Start with the garlicky, deep-fried chicken wings, the meat cut away from the bone so it curls up for easy access. Have the cumin-boosted falafel. The lamb shoulder and chicken shawarma are constructed each day, marinated then grilled on the spit until a deep crusty brown. Any trimmed lamb fat helps fry the hand-cut chips. The salads are crunchy. Ask for a smear of tzatziki. Don’t forget the pickled bird’s eye chillies for punch. Make sure to get a triangle of their deep-filled baklava, made for them to a North African recipe by a former employee. Yours for £3, not £50.
Just like Salt Bae, the woman serving me here has a long knife. She doesn’t wait for me to get my phone out before using it efficiently to slice the meat. She also sprinkles salt on the kebab from a shaker, like a normal person who isn’t thinking about Instagram. I eat the wings and the first kebab in my neighbour’s car. Marc has been trying to get me along for years and I can see why. He and his wife Elvira come here every Valentine’s Day to eat kebabs in the car, because romance isn’t dead. I can feel the love. I can also smell Marc’s can of Vimto. He’s only my neighbour; I didn’t bring him up.
We take another kebab to the Nusr-Et and I set up the table for my grandstanding gesture. In my more benevolent moments, I wonder whether Mr Salt Bae isn’t actually having the last laugh. Unlike the billionaire Sultan of Brunei, owner of the most recent restaurant outrage at the Dorchester, he didn’t start a rich man. He came from a poor working-class family. Now he’s rinsing the rich and stupid. It could almost be inspiring.
There is a 1976 essay on the end of empires by the fabulously named General Sir John Glubb which is instructional here. He posits that empires move from affluence to decadence easily, and then collapse. Sitting at my picnic table holding one of Kebab Kid’s finest, I wonder whether we are now teetering on the edge. After all, as well as tasting of nothing, all that gold leaf will pass straight through the body. So let me leave you with this image: Salt Bae’s customers, the morning after the night before, getting off the throne, looking down and clocking that all their money has bought them is a bunch of glittering turds.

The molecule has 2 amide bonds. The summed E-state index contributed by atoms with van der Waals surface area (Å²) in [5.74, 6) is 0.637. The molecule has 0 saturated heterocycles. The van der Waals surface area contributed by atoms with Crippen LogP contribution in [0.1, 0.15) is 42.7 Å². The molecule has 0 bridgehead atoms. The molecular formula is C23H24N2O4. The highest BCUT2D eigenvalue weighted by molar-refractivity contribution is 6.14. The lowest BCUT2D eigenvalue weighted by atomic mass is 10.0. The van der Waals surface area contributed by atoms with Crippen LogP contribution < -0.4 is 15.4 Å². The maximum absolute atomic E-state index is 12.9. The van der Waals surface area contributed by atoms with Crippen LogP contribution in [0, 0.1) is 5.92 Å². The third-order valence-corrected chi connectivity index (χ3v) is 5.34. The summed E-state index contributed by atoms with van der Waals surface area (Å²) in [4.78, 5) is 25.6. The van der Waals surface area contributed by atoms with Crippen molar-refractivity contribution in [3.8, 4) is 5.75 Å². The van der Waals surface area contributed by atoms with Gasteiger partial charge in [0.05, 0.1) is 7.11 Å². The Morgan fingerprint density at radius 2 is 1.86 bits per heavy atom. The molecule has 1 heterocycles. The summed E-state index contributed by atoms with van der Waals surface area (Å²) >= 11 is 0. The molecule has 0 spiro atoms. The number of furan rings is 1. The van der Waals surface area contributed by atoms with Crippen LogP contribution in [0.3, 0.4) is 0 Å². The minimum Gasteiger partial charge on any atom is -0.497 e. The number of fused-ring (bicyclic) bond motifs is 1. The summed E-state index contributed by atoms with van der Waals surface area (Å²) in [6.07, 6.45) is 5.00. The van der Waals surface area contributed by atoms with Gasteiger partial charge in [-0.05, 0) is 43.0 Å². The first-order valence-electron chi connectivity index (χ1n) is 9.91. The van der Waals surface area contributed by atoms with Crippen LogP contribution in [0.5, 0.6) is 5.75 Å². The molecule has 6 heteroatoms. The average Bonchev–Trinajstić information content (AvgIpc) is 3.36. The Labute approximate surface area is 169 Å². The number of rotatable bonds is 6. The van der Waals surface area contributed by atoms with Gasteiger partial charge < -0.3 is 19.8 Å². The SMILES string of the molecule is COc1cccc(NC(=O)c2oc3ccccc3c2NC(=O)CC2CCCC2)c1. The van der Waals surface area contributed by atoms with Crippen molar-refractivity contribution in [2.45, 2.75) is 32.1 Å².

Brad Carter of Carters of Moseley in Birmingham has opened a kebab shop in Manchester. His One Star Döner Bar is part of the Escape to Freight Island food market in the city’s Mayfield district. The venture, based on Carter’s street food experiences in Berlin, began life during lockdown, while the restaurant was shut. The kebabs are made with Cornish lamb and Tamworth White chicken and are wrapped in pide from a Turkish bakery in Manchester. Visit escapetofreightisland.com.
Welsh restaurateurs Phill and Deb Lewis, who already have a group of pizzerias in south Wales, have now opened Kindle, a sustainability-led small plates restaurant in Cardiff. It’s located on the site of a former warden’s cottage in Sophia Gardens and all seating is outdoors under covered pergolas. Blankets and hot-water bottles are available. Chef Tom Powell, formerly of the Walnut Tree outside Abergavenny, has come up with a short menu including celeriac bravas, quail with champ and collard greens with coal roasted onions. At kindlecardiff.co.uk.
And another sign of how we comforted ourselves through the dark lockdown days of 2020: the pizza delivery and take away company Papa John’s has reported turnover up nearly 30% to £94.9m, and operating profits up 200% from £2.6m to £8m. During the period they opened 20 new stores bringing the chain to 467 sites in the UK. See papajohns.co.uk.
Email Jay at firstname.lastname@example.org or follow him on Twitter @jayrayner1